We’re taking the doctor’s orders; 9,000 feet above sea level just doesn’t seem to work for us.
So we moved down to the tiny casita we built near the vineyard, 1,000 feet lower.
We spend the night there and commute back to the main house in the morning.
The casita is an adventure in itself.
It was meant to test the limits of minimalism in domestic architecture. Handmade with local materials by your editor and two sons, there is no wood used except in doors and windows.
Bill’s casita near the vineyard
[Click to enlarge]
And the only power comes from a car battery. It powers two lights…and pumps water up to a reservoir. From there, the water flows into a small, black tank, the simplest water heater ever built.
We have cold water in the morning and warm water in the evening. We cook over an open fire.
It’s a delightful little holiday…in its own quirky way.
Dead before arrival
But work goes on! Our job is to keep an eye on the world of money and try to make sense of it.
Two big stories dominated the financial news yesterday — both meaningless.
First, the S&P 500 hit an all-time high…after the Fed made its usual muffled noises about reducing its balance sheet (unwinding quantitative easing [QE]).
It will ‘soon be appropriate’ to tighten up a bit, said the Fed.
Or maybe not. GDP growth fell in the first quarter. And inflation fell last month, suggesting that it may not be appropriate after all.
Second, President Trump’s budget proposal got some attention.
‘Dead before arrival,’ says our friend David Stockman, who served as President Reagan’s budget chief. David:
‘There’s no way Trump will be able to ram any meaningful cuts through the congressional meat grinder, no matter how fiscally sound. The Dems and their media accomplices are already denouncing the Trump budget for shredding the safety net and attacking the poor.
‘Congress, including most Republicans, will not go along with cuts in Social Security disability or over $600 billion in Medicaid cuts over the next 10 years, just to name some of the proposed reductions.’
But what did you expect?
The Donald’s budget has some good ideas…some bad ideas…and some ideas that make you wonder. But it doesn’t matter. The Deep State, not the White House, controls the budget process.
Since the election of George W Bush, insiders make sure that all major constituents of the Imperial Establishment get their money.
No crony left behind!
So let’s move on…
Two and twenty
Yesterday, we looked at how expensive mutual fund management fees can be.
2% doesn’t seem like much. But if you’re making only 4% a year, you’re giving up half your gains to the manager.
Hedge funds — which are free to use various strategies such as betting stocks will fall — are even worse. They charge 2% on the principal plus 20% of the profits.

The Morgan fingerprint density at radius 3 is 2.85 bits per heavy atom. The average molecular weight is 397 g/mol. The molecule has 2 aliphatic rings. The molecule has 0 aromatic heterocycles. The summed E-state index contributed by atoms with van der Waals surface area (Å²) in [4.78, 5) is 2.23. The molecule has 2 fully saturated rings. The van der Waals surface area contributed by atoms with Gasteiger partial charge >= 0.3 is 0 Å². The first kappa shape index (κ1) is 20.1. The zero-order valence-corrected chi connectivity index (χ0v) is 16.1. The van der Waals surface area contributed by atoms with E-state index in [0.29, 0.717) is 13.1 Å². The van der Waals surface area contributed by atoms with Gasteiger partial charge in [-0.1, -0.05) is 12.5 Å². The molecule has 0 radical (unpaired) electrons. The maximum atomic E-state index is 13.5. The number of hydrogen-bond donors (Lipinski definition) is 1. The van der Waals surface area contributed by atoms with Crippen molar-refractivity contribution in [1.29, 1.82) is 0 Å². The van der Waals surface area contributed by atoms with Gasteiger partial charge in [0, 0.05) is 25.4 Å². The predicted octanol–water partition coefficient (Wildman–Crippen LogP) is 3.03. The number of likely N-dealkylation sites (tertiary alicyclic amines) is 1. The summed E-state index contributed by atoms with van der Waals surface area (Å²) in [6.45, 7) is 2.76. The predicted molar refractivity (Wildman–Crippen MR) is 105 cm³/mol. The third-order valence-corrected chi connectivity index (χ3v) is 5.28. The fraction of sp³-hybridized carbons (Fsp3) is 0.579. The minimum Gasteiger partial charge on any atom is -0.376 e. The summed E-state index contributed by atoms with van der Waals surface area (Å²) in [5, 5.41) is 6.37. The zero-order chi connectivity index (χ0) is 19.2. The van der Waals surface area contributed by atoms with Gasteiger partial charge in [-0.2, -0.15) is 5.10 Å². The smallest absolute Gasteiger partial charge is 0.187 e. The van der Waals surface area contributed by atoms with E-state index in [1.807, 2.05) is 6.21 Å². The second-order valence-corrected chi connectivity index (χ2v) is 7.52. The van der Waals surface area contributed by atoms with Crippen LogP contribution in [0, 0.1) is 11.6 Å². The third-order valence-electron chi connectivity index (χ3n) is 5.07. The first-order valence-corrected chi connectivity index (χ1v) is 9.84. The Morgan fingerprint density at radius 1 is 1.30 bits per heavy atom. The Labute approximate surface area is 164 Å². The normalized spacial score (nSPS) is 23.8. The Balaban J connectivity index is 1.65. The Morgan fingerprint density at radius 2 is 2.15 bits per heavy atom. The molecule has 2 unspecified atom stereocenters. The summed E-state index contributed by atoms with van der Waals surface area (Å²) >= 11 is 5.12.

Imagine you begin with $100,000 and the fund loses 50% one year and makes 50% the next. You’re even, right?
The manager took $2,000 for his fee. Plus, you lost $50,000. So you end the first year with $48,000.
The following year, you see a gain of $24,000. But you give 20% of that to the manager…plus the 2% management fee.
You end up down more than $40,000…after paying nearly $8,000 to the manager.
Stick with that deal long enough and the manager will have 100% of your money.
Super-investor Warren Buffett says most people would be better off avoiding these costs…and the risk that the fund manager is a dud…by buying a low-cost ETF that tracks the performance of the S&P 500.
You could also avoid the management fees by simply buying shares in Buffett’s investment firm, Berkshire Hathaway. You get to invest alongside the world’s greatest investor…at zero cost.
But that doesn’t mean you’ll make money with Buffett. Over the past 20 years, Berkshire Hathaway failed to beat the return from 30-year US Treasuries.
What? How could that be?
Following the 2008 crisis, the Fed bought long-term Treasuries as part of its QE program, driving up prices. Even Buffett couldn’t keep up.
But wait, there’s more.
Guess what beat BOTH long-term Treasuries and Buffett…with zero management fees…and near-zero risk.
And before we open the envelope, consider that this was a period in which every major central bank was pushing up bond prices directly with $12 trillion in newly created money.
…a period in which the Dow tripled…
What beat stocks and bonds? Can you guess?
Gold, with an annual return of 7.6%. Go figure.
Our guess is that however well stocks have done in the last 20 years, they won’t do anywhere near as well in the next 20 years.
ETFs account for about $2.15 trillion worth of US stocks. And 27% of stock market trades are now done by ‘quant’ hedge funds — that is, funds run by computer algorithms.
Both are more or less on ‘autopilot’…and both are subject to violent downdrafts. In other words, neither of these are patient, long-term, value-oriented investors.
ETF buyers are gambling on ‘the stock market’, not investing in the businesses that happen to be traded in a market.
Similarly, quant funds are indifferent to the underlying companies and the values they represent. And typically, they work on formulae that call for rapid sales when stock prices fall below certain thresholds.
Rapid selling could be a problem, too, for index-tracking ETFs. Because everyone is investing in the same index funds at the same time.
When those indices fall hard enough, everyone is going to be panicking at the same time. This will increase selling pressure…and cause even steeper declines.
So the difference between an ETF and a hedge fund may only be time. With the latter, you lose money little by little; with the former, you could lose it all at once.
For Markets & Money